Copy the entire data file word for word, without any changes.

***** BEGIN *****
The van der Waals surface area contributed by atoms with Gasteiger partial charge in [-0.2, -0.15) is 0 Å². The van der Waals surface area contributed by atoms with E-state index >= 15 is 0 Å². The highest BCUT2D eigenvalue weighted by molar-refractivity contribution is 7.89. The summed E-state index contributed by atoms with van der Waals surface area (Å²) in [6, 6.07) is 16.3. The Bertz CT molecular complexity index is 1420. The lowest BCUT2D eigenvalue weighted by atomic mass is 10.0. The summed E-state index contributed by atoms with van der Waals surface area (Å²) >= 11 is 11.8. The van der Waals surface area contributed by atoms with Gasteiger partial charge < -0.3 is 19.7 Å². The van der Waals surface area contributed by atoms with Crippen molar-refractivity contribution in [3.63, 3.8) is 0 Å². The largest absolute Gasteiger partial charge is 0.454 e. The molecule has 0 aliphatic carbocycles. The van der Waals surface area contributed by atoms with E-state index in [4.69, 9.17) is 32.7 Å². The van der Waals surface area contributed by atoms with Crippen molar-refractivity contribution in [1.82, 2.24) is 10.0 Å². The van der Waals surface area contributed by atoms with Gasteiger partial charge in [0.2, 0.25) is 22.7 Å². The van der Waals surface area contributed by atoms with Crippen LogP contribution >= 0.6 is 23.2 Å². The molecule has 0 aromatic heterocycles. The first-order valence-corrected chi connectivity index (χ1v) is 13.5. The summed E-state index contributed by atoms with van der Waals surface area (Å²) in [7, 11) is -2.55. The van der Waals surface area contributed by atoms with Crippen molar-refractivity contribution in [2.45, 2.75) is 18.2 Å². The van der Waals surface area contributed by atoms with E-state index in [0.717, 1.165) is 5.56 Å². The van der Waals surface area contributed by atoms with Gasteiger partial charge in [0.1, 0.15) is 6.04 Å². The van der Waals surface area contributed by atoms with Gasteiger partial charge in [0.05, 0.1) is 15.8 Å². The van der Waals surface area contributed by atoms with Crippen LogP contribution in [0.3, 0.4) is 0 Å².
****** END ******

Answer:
The van der Waals surface area contributed by atoms with Gasteiger partial charge in [-0.2, -0.15) is 0 Å². The van der Waals surface area contributed by atoms with E-state index >= 15 is 0 Å². The highest BCUT2D eigenvalue weighted by molar-refractivity contribution is 7.89. The summed E-state index contributed by atoms with van der Waals surface area (Å²) in [6, 6.07) is 16.3. The Bertz CT molecular complexity index is 1420. The lowest BCUT2D eigenvalue weighted by atomic mass is 10.0. The summed E-state index contributed by atoms with van der Waals surface area (Å²) >= 11 is 11.8. The van der Waals surface area contributed by atoms with Gasteiger partial charge < -0.3 is 19.7 Å². The van der Waals surface area contributed by atoms with Crippen molar-refractivity contribution in [3.63, 3.8) is 0 Å². The largest absolute Gasteiger partial charge is 0.454 e. The molecule has 0 aliphatic carbocycles. The van der Waals surface area contributed by atoms with E-state index in [4.69, 9.17) is 32.7 Å². The van der Waals surface area contributed by atoms with Crippen molar-refractivity contribution in [1.82, 2.24) is 10.0 Å². The van der Waals surface area contributed by atoms with Gasteiger partial charge in [0.2, 0.25) is 22.7 Å². The van der Waals surface area contributed by atoms with Crippen LogP contribution >= 0.6 is 23.2 Å². The molecule has 0 aromatic heterocycles. The first-order valence-corrected chi connectivity index (χ1v) is 13.5. The summed E-state index contributed by atoms with van der Waals surface area (Å²) in [7, 11) is -2.55. The van der Waals surface area contributed by atoms with Crippen molar-refractivity contribution in [2.45, 2.75) is 18.2 Å². The van der Waals surface area contributed by atoms with E-state index in [0.717, 1.165) is 5.56 Å². The van der Waals surface area contributed by atoms with Gasteiger partial charge in [0.1, 0.15) is 6.04 Å². The van der Waals surface area contributed by atoms with Gasteiger partial charge in [0.05, 0.1) is 15.8 Å². The van der Waals surface area contributed by atoms with Crippen LogP contribution in [0.3, 0.4) is 0 Å².